#741: 1971, Rod Stewart, Maggie May

by Jackie_South on August 18, 2013

By Charlie East-West

As we continue our rather contentious theme week of great Scottish music, and an ongoing debate about what constitutes ‘being Scottish’ – in terms of musicianship, I would like to point out the following – Anyone who is a) born, b) raised, c) parental nationality – has the criteria of a particular nationality. For example, David Byrne (being born in Scotland) qualifies as ‘being Scottish’.

An example of criteria (c) – is Rod Stewart.

Apart from his wonderful early career music with Jeff Beck Group, Faces, and his early solo career (Every Picture Tells a Story released in 1971 is a brilliant rock album), Rod Stewart also gets a nod and a wink from myself – because he actually wants to be Scottish, loves Scotland, loves Scottish football, and sets out to define his musical direction by a consistent use of Celtic folk influences within his music.

A perfect example is his definitive song Maggie May. A song that still defines his career and a perfect example of rebellious youth – of wanting to run away, play pool and find that rock and roll band that needs a helping hand.

It is quite brilliant. It is a shame that Rod the Mod decided to walk the path towards Hollywood Boulevard and leopardskin spandex from 1978 onwards. Since the early 1980’s, his love of money has taken the priority over the overall musical quality. But, between the mid 1960’s and mid 1970’s Rod Steward was magnificent.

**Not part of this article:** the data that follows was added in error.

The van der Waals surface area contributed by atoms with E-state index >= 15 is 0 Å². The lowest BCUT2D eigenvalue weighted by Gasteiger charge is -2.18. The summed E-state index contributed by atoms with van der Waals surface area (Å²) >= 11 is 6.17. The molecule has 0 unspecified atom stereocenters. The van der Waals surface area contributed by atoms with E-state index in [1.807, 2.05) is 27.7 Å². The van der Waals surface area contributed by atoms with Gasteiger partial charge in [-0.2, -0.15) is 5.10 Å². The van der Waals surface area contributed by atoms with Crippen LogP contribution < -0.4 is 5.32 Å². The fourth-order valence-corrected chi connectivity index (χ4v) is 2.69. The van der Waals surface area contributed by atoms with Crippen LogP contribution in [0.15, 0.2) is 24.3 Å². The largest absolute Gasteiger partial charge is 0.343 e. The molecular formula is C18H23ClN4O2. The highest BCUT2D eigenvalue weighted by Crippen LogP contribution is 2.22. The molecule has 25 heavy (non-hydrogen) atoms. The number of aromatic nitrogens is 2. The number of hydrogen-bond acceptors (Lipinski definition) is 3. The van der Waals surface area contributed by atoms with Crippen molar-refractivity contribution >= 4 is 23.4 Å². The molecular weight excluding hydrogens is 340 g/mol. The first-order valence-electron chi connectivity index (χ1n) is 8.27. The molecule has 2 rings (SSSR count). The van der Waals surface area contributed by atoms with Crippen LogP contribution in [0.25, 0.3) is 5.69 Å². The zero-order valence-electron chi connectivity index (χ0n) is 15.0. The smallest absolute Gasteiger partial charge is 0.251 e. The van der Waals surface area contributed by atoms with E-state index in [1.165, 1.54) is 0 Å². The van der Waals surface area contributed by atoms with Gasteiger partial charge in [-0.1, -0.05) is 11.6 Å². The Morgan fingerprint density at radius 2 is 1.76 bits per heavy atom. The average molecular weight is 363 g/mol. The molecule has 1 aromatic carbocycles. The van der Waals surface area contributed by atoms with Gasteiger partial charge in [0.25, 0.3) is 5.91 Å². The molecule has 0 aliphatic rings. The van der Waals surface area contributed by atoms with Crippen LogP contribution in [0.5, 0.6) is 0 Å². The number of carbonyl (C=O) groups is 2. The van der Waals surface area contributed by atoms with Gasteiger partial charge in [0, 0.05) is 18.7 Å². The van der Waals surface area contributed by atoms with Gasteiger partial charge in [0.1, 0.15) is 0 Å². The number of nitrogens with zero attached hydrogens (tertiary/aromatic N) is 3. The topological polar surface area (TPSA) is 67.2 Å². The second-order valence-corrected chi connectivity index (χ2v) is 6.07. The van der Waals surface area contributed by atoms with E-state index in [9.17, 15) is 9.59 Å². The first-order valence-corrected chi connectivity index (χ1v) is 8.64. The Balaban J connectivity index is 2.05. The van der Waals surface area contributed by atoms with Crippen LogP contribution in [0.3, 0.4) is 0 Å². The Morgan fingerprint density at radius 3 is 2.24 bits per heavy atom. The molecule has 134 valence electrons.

{ 3 comments… read them below or add one }

George_East August 18, 2013 at 9:58 am

With John Peel on mandolin….


Jackie_South August 18, 2013 at 10:02 am

Yep – one of the all time great Top of the Pops performances, because they take the mick out of the miming – the bit where Ronnie Wood is climbing about the stage during his solo, kicking the football around Peel at the end. I understand that they asked Peel on stage just before to stand in as the mandolin player.


George_East August 18, 2013 at 10:06 am

Yep. It might actually be the first great Top of The Pops Performance, setting the scene for some of the great performances of the 1970s and 1980s.


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